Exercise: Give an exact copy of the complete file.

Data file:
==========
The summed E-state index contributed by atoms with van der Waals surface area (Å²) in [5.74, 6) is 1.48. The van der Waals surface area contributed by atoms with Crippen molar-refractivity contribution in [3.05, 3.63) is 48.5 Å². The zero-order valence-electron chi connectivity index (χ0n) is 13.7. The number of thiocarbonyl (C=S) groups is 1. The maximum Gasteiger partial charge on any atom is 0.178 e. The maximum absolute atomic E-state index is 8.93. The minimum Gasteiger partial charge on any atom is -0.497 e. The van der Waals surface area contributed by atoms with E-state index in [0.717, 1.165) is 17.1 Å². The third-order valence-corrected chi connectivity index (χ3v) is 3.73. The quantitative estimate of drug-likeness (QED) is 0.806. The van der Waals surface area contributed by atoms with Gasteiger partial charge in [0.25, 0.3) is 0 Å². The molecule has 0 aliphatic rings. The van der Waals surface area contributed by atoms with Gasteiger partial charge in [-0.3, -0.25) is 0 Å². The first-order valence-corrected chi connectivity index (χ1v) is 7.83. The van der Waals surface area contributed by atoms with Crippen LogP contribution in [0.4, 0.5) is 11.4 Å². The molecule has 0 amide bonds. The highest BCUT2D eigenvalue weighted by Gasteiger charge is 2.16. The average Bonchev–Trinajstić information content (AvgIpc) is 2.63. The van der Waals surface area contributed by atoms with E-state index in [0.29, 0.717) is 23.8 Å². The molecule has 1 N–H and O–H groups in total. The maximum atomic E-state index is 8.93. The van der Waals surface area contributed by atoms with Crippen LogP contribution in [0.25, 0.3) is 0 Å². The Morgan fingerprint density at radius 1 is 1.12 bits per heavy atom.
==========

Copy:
The summed E-state index contributed by atoms with van der Waals surface area (Å²) in [5.74, 6) is 1.48. The van der Waals surface area contributed by atoms with Crippen molar-refractivity contribution in [3.05, 3.63) is 48.5 Å². The zero-order valence-electron chi connectivity index (χ0n) is 13.7. The number of thiocarbonyl (C=S) groups is 1. The maximum Gasteiger partial charge on any atom is 0.178 e. The maximum absolute atomic E-state index is 8.93. The minimum Gasteiger partial charge on any atom is -0.497 e. The van der Waals surface area contributed by atoms with E-state index in [0.717, 1.165) is 17.1 Å². The third-order valence-corrected chi connectivity index (χ3v) is 3.73. The quantitative estimate of drug-likeness (QED) is 0.806. The van der Waals surface area contributed by atoms with Gasteiger partial charge in [0.25, 0.3) is 0 Å². The molecule has 0 aliphatic rings. The van der Waals surface area contributed by atoms with Gasteiger partial charge in [-0.3, -0.25) is 0 Å². The first-order valence-corrected chi connectivity index (χ1v) is 7.83. The van der Waals surface area contributed by atoms with Crippen LogP contribution in [0.4, 0.5) is 11.4 Å². The molecule has 0 amide bonds. The highest BCUT2D eigenvalue weighted by Gasteiger charge is 2.16. The average Bonchev–Trinajstić information content (AvgIpc) is 2.63. The van der Waals surface area contributed by atoms with E-state index in [0.29, 0.717) is 23.8 Å². The molecule has 1 N–H and O–H groups in total. The maximum atomic E-state index is 8.93. The van der Waals surface area contributed by atoms with Crippen LogP contribution in [0.25, 0.3) is 0 Å². The Morgan fingerprint density at radius 1 is 1.12 bits per heavy atom.